2. Create a private key and a certificate signing request (CSR). Skip this step if you want to create them using an external utility.

    • If your host is reachable only by one name, enter:

      # dsctl instance_name tls generate-server-cert-csr -s "CN=server.example.com,O=example_organization"
    • If your host is reachable by multiple names:

      # dsctl instance_name tls generate-server-cert-csr -s "CN=server.example.com,O=example_organization" server.example.com server.example.net

      If you specify the host names as the last parameter, the command adds the Subject Alternative Name (SAN) extension with the DNS:server.example.com, DNS:server.example.net entries to the CSR.

    The string specified in the -s subject parameter must be a valid subject name according to RFC 1485. The CN field in the subject is required, and you must set it to one of the fully-qualified domain names (FQDN) of the server. The command stores the CSR in the /etc/dirsrv/slapd-instance_name/Server-Cert.csr file.

  3. Submit the CSR to the certificate authority (CA) to get a certificate issued. For further details, see your CA’s documentation.
  4. Import the server certificate issued by the CA to the NSS database:

    • If you created the private key using the dsctl tls generate-server-cert-csr command, enter:

      # dsconf -D "cn=Directory Manager" ldap://server.example.com security certificate add --file /root/instance_name.crt --name "server-cert" --primary-cert

      Remember the name of the certificate you set in the --name _certificate_nickname parameter. You require it in a later step.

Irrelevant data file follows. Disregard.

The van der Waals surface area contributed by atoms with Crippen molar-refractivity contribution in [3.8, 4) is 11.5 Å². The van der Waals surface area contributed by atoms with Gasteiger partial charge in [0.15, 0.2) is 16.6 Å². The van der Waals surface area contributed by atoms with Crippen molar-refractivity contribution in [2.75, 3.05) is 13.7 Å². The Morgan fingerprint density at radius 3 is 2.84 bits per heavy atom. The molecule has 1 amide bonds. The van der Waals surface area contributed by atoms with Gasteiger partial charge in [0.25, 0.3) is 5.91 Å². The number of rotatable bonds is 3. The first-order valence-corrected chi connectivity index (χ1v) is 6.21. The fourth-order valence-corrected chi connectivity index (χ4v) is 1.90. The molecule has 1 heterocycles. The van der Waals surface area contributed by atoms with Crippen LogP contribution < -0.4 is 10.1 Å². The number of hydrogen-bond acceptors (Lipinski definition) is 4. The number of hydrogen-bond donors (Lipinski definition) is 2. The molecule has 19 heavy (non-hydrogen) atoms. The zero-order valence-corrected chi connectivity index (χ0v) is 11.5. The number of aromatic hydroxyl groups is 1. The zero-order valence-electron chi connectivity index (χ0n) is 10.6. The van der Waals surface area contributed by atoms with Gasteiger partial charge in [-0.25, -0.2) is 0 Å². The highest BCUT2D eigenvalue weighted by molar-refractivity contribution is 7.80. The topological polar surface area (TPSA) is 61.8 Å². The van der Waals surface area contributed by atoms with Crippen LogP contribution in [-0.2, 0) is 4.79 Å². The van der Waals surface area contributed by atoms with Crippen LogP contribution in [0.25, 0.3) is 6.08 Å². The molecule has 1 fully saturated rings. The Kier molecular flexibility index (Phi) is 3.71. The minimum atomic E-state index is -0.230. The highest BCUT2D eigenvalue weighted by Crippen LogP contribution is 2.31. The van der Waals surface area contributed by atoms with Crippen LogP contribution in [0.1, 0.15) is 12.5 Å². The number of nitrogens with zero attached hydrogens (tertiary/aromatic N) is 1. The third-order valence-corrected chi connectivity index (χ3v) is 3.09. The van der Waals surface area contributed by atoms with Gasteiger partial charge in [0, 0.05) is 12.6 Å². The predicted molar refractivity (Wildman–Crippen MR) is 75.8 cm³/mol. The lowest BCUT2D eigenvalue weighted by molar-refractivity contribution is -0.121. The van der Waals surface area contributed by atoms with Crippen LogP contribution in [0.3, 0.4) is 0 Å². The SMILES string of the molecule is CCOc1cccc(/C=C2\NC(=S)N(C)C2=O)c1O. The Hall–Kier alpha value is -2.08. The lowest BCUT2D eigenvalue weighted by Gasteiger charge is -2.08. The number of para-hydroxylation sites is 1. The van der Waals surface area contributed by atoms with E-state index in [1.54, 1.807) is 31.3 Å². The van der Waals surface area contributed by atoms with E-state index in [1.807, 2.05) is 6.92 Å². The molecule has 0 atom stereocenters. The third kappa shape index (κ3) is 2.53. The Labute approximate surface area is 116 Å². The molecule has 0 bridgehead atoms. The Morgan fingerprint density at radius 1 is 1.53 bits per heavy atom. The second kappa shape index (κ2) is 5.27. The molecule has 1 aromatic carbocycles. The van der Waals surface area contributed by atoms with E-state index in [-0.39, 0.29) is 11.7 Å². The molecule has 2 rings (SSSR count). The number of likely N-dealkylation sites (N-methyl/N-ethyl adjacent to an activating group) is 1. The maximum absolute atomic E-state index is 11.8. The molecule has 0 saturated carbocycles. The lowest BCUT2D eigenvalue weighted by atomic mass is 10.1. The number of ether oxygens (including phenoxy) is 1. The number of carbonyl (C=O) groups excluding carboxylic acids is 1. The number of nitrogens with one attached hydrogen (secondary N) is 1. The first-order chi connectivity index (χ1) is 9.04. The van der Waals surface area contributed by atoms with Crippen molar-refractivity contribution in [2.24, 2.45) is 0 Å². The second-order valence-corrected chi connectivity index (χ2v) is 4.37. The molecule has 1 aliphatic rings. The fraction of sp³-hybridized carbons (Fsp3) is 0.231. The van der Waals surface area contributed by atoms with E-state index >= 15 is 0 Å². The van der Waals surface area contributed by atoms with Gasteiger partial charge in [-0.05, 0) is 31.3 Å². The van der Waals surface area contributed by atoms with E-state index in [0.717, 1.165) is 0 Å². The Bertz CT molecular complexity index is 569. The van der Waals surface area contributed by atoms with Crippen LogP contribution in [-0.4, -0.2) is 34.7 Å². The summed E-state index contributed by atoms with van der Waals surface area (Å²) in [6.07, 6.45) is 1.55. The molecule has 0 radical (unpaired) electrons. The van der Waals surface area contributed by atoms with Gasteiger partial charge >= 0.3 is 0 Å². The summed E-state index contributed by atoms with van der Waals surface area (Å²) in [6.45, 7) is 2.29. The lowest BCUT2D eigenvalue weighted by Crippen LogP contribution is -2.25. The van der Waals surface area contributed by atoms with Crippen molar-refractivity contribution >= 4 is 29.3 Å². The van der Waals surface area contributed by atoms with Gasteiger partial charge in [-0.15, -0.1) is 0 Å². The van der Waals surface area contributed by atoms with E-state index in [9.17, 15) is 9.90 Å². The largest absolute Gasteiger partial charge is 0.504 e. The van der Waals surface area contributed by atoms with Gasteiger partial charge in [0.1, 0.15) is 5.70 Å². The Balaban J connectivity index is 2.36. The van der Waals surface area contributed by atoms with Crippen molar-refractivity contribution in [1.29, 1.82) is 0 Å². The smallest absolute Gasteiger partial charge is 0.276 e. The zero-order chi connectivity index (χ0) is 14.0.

• If you created the private key using an external utility, import the server certificate and the private key:

      # dsctl instance_name tls import-server-key-cert /root/server.crt /root/server.key

      Note that the command requires you to specify the path to the server certificate first and then the path to the private key. This method always sets the nickname of the certificate to Server-Cert.

  5. Import the CA certificate to the NSS database:

    # dsconf -D "cn=Directory Manager" ldap://server.example.com security ca-certificate add --file /root/ca.crt --name "Example CA"
  6. Set the trust flags of the CA certificate:

    # dsconf -D "cn=Directory Manager" ldap://server.example.com security ca-certificate set-trust-flags "Example CA" --flags "CT,,"

    This configures Directory Server to trust the CA for TLS encryption and certificate-based authentication.

  7. Stop the instance:

    # dsctl instance_name stop
  8. Edit the /etc/dirsrv/slapd-instance_name/dse.ldif file, and remove the following entries including their attributes:

    • cn=AES,cn=encrypted attribute keys,cn=database_name,cn=ldbm database,cn=plugins,cn=config
    • cn=3DES,cn=encrypted attribute keys,cn=database_name,cn=ldbm database,cn=plugins,cn=config
    Important

    Remove the entries for all databases. If any entry that contains the nsSymmetricKey attribute is left in the `/etc/dirsrv/slapd-instance_name/dse.ldif file, Directory Server will fail to start.

  9. Import the LDIF file:

    # dsctl instance_name ldif2db --encrypted userRoot /var/lib/dirsrv/slapd-instance_name/ldif/None-userroot-2022_01_24_10_28_27.ldif

    The --encrypted parameter enables the script to encrypt attributes configured for encryption during the import.

  10. Start the instance:

    # dsctl instance_name start